Contrasts between nations, or rather contrasts between different cultures of nationalism have their inharmonious symbols while they artificially sustain the myth about the land and blood. These symbols are usually as fascinating as shrines or Tombs of the Unknown Soldier. The collective memory of myth and martyrdom lives on into the present day. It began in ancient times of the Greeks and Byzantines, with their cenotaphs for the Unknown or the known who could not be buried in the usual way. It almost seems impossible that even in the most civilized of all centuries, the twentieth, the culture of the old Greeks and Byzantines can be compared to the culture of contemporary Europe. It is possible, of course, since the ancient culture has been integrated in the European mind-set, but there is more to it than that. The discrepancy seems even more apparent when we remember that no one is buried in the new tombs. Numerous Altars of Homeland are always built in the name of a “higher cause” and at times of national separation, when the nation’s destiny has to be decided. A symbolical sacrifice is always offered to any kind of altar. Could this be anything other than a hypocritical and necrophilic political iconography as a memorial and a lesson to future generations? In the twentieth century, Duty, Honor, and Homeland were written in blood upon such altars by those who were willing to sacrifice the people for the achievement of their own selfish goals. A consequence of too frequently using these “holy words” is endless white crosses on soldiers’ graves.

A new religion is often born out of the spiritual contemplation of a nation: a religion stimulated by the mentality of nationalism, or a new religious community abstracted to the level of national states. In the first half of the twentieth century the nation was still recognized and supported as a community. In other words, it is a “strong horizontal fellowship” despite domineering inequalities or possible exploitation. The idea of fellowship within a nation became reality in southeast European countries and lasted late into the twentieth century. A feeling that abolishes social inequality – the idea of brotherhood and belonging among those of the same nationality – caused the breakout of the two World Wars, where millions of people killed or died voluntarily. It is fascinating to think of mechanisms that “made” the multitudes do things that were originally against their morality and Christian beliefs upon which they were raised, and that resulted from an abstract idea of blood, land, and power.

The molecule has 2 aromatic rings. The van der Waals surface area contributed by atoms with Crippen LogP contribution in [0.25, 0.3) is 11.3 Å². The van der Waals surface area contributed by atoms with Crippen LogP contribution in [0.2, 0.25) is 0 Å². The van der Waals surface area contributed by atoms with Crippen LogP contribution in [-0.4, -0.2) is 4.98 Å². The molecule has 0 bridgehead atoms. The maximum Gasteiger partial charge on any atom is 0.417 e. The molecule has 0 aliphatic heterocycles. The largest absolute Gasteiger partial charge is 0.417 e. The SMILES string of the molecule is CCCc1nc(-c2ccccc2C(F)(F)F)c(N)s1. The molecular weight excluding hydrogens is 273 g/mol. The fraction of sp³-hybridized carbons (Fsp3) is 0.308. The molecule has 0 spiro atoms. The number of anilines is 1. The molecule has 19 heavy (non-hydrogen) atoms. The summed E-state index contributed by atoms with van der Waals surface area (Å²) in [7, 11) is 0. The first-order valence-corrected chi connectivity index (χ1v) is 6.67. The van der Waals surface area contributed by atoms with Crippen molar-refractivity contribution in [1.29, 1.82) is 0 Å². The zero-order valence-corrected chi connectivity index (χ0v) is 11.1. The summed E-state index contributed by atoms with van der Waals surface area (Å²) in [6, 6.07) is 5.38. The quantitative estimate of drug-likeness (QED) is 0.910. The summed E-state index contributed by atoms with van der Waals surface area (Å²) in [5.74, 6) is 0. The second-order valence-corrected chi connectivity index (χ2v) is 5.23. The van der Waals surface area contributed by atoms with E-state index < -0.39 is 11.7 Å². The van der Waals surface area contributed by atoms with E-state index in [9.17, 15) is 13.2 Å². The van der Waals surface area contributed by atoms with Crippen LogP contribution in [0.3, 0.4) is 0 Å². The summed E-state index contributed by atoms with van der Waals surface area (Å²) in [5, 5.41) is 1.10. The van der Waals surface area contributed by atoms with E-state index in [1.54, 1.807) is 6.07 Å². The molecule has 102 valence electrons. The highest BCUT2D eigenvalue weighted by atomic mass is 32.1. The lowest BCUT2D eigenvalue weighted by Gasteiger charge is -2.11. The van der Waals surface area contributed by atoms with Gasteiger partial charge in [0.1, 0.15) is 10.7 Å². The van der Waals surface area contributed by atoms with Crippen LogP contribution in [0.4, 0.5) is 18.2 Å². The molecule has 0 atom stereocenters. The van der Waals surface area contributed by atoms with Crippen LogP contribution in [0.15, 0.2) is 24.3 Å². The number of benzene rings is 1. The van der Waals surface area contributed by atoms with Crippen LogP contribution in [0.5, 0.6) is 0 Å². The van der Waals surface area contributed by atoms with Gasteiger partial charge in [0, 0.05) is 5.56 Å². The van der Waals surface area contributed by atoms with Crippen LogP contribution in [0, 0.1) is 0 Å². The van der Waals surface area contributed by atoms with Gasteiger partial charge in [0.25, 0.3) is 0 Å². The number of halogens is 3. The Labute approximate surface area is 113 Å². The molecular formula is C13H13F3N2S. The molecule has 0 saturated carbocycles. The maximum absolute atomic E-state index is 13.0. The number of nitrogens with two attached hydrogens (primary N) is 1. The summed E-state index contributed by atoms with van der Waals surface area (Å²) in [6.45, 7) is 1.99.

Europe should be thought of as a space in times of strong feelings of religion, patriotism, and racism, all being important elements of the European mind-set. Social changes and altered conscience, often resting on illusions about a future existence, cannot fully explain the attachment that peoples feel for the figments of their imagination. They also cannot explain why these peoples are willing to sacrifice themselves for their imaginary projects. In this sense, Europe’s crucial failing in the twentieth century was the pathology of its “patriotism” and nationalism that always found their roots in fear and threat from, and finally hatred of the Other, exposing this way the anatomy of destructive racism. The tragedy of European peoples lies in the fact that patriotism often manifests itself not in the love of one’s own but in the hatred of the other. This problem can be viewed from another perspective.

Racial conflicts in Europe in the twentieth century do not stem from biology or genetics, but mainly from social and psychological differences. Contemporary racism feeds on prejudices created in comprehensive systems of education and social upbringing that most often produce mediocrities and functional illiterates inclined to mass hysteria. Racism is never scientifically based, but scientifically imposed. It is always present in Europe and already seems natural. It is present in historically unjustifiable, self-reproducing myths about peoples without a political system. Economic, as well as political, differences are noticeable in the geographical division of Europe to the poor and underdeveloped East and the developed, rich West. This has often been a cause of political partitions and fierce continental conflicts, so often that such a division has now been implanted in the mind-set of the European man for generations.

What can then be expected from Europe at the turn of the century? In the spirit of humanism, rationalism, and spirituality that sprung up from such a Europe, we should hope that in the twenty-first century, Europe’s coat will be wider and more comfortable to all its peoples. We must, however, be aware that disunion, contrasts, and conflicts will not easily disappear and become history, and remember that the European integration of countries and peoples is still far ahead, much further than we think and are ready to accept.